July 04, 2018

WannaCry and NotPetya helped make 2017 the year of ransomware. But while there's been a shift towards cryptojacking attacks, file-encrypting malware is adapting and is still potent.

Last year, high-profile incidents like the WannaCry ransomware outbreak made the file-encrypting malware internet enemy number one.

WannaCry was not alone of course: the NotPetya attack followed just weeks later, and this was followed by a third -- albeit much smaller -- ransomware outbreak dubbed Bad Rabbit which hit Russia and Eastern Europe in September.

And all the while other, less high-profile ransomware attacks have occurred on a regular basis, causing trouble for organisations around the world, like the Locky ransomware which disrupted the networks of a hospital. Other ransomware, like Cerber ransomware, was available 'as-as-service' to almost anyone who wanted to make money this way.

But as 2017 went on the impact of ransomware dwindled. Detections of Locky, Cerber and other long-standing ransomware families massively declined.

Indeed, Kaspersky Lab's latest Kaspersky Security Network report claims that ransomware as a whole is "rapidly vanishing" with a 30 percent decline in ransomware attacks between April 2017 and March 2018 compared with the same period the previous year.

And a recent threat report by McAfee Labs also suggests a drop in the detection of ransomware attacks -- putting the decline at 32 percent. There appears to be a clear trend here -- that the number of ransomware attacks and the number of ransomware families is dropping off.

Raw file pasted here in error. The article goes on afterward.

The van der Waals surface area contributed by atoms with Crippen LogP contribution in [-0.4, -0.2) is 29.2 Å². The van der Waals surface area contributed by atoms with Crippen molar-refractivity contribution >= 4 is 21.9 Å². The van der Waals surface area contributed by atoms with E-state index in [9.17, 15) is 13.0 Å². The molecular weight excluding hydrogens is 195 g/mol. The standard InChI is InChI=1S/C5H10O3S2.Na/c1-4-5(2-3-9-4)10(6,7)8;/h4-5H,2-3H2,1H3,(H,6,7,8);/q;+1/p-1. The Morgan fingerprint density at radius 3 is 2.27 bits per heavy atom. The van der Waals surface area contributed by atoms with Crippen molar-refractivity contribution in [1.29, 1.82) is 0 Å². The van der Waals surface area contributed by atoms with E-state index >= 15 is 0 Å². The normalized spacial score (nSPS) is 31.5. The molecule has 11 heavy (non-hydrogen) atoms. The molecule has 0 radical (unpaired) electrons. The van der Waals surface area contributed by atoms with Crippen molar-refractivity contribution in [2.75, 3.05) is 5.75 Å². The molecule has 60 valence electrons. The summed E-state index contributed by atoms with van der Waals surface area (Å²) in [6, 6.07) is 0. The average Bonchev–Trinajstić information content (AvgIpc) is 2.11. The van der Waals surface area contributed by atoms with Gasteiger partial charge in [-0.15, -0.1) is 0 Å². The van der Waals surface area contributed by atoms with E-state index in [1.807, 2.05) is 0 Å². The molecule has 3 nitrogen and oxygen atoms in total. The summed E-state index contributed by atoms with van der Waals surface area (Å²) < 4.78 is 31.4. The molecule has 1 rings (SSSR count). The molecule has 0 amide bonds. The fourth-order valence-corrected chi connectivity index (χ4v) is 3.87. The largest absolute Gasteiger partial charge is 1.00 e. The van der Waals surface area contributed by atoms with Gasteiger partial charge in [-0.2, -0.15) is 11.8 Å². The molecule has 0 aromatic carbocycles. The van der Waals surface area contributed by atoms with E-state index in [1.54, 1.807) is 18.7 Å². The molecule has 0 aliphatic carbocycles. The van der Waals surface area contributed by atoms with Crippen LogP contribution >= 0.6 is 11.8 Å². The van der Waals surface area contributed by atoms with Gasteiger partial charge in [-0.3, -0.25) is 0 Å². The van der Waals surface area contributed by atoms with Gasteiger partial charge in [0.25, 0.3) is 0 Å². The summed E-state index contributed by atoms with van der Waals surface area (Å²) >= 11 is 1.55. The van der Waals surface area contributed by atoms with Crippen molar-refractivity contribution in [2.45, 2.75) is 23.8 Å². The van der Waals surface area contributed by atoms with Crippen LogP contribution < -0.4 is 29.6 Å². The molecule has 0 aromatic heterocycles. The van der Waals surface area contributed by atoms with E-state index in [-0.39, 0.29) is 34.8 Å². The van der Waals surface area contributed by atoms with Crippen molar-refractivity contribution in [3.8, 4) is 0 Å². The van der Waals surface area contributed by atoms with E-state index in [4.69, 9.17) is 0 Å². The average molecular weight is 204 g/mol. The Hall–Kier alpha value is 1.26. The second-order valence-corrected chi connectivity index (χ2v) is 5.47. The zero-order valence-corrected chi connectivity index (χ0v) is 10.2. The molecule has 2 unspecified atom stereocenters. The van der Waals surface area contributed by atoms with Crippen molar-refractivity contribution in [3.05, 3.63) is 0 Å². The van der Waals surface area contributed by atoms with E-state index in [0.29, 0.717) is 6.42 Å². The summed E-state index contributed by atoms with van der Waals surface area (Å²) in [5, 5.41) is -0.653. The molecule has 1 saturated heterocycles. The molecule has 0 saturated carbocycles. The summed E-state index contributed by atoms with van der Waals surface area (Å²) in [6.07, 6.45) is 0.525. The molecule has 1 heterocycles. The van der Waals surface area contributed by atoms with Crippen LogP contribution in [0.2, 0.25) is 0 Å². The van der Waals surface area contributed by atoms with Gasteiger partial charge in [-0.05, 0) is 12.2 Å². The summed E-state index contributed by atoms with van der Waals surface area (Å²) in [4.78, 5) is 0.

"A year ago we probably had four large groups dealing in ransomware, distributing themselves or running an affiliate model, but we've seen those large groups go away. There are a couple remaining, but it's not quite as dramatic during 2017," Keith Jarvis, senior security researcher at Secureworks told ZDNet.

A key factor behind the decline is the rise of cryptocurrency mining malware and low-level cyber criminals shifting their attention to 'cryptojacking' as a simpler, less risky means of illicitly making money.

These cryptojacking attacks involve attackers infecting a PC with malware which secretly uses the processing power to mine for cryptocurrency -- usually the relatively simple-to-mine Monero -- which is deposited into their own wallet.

Unlike ransomware, it's stealthy and so long as the infection isn't discovered, it will continue to deliver the attacker a steady stream of income. The subtle nature of the attack has boosted the popularity of cryptojacking throughout 2018.

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